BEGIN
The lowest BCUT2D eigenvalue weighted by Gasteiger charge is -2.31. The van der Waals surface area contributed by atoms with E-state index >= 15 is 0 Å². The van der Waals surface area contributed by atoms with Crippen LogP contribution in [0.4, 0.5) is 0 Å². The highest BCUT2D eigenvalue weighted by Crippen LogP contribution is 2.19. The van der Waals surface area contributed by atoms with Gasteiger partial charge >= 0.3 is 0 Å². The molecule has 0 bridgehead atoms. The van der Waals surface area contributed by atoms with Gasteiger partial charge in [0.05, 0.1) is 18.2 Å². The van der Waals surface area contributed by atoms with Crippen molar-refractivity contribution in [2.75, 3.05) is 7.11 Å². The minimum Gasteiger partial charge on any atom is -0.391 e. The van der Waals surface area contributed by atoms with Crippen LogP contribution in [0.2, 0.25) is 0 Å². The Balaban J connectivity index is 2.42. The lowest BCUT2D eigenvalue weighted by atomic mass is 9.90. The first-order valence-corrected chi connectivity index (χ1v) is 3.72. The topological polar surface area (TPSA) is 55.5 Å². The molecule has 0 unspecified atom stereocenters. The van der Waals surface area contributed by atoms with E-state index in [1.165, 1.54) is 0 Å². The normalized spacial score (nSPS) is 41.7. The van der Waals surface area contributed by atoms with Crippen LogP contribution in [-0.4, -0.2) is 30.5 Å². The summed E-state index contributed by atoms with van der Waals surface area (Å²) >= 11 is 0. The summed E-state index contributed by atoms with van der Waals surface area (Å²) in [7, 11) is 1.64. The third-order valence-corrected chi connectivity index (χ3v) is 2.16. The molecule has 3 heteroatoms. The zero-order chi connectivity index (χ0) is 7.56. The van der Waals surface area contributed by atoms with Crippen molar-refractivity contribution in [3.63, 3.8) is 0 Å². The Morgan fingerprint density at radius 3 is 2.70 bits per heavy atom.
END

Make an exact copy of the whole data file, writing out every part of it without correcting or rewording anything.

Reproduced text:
The lowest BCUT2D eigenvalue weighted by Gasteiger charge is -2.31. The van der Waals surface area contributed by atoms with E-state index >= 15 is 0 Å². The van der Waals surface area contributed by atoms with Crippen LogP contribution in [0.4, 0.5) is 0 Å². The highest BCUT2D eigenvalue weighted by Crippen LogP contribution is 2.19. The van der Waals surface area contributed by atoms with Gasteiger partial charge >= 0.3 is 0 Å². The molecule has 0 bridgehead atoms. The van der Waals surface area contributed by atoms with Gasteiger partial charge in [0.05, 0.1) is 18.2 Å². The van der Waals surface area contributed by atoms with Crippen molar-refractivity contribution in [2.75, 3.05) is 7.11 Å². The minimum Gasteiger partial charge on any atom is -0.391 e. The van der Waals surface area contributed by atoms with Crippen LogP contribution in [0.2, 0.25) is 0 Å². The Balaban J connectivity index is 2.42. The lowest BCUT2D eigenvalue weighted by atomic mass is 9.90. The first-order valence-corrected chi connectivity index (χ1v) is 3.72. The topological polar surface area (TPSA) is 55.5 Å². The molecule has 0 unspecified atom stereocenters. The van der Waals surface area contributed by atoms with E-state index in [1.165, 1.54) is 0 Å². The normalized spacial score (nSPS) is 41.7. The van der Waals surface area contributed by atoms with Crippen LogP contribution in [-0.4, -0.2) is 30.5 Å². The summed E-state index contributed by atoms with van der Waals surface area (Å²) >= 11 is 0. The summed E-state index contributed by atoms with van der Waals surface area (Å²) in [7, 11) is 1.64. The third-order valence-corrected chi connectivity index (χ3v) is 2.16. The molecule has 3 heteroatoms. The zero-order chi connectivity index (χ0) is 7.56. The van der Waals surface area contributed by atoms with Crippen molar-refractivity contribution in [3.63, 3.8) is 0 Å². The Morgan fingerprint density at radius 3 is 2.70 bits per heavy atom.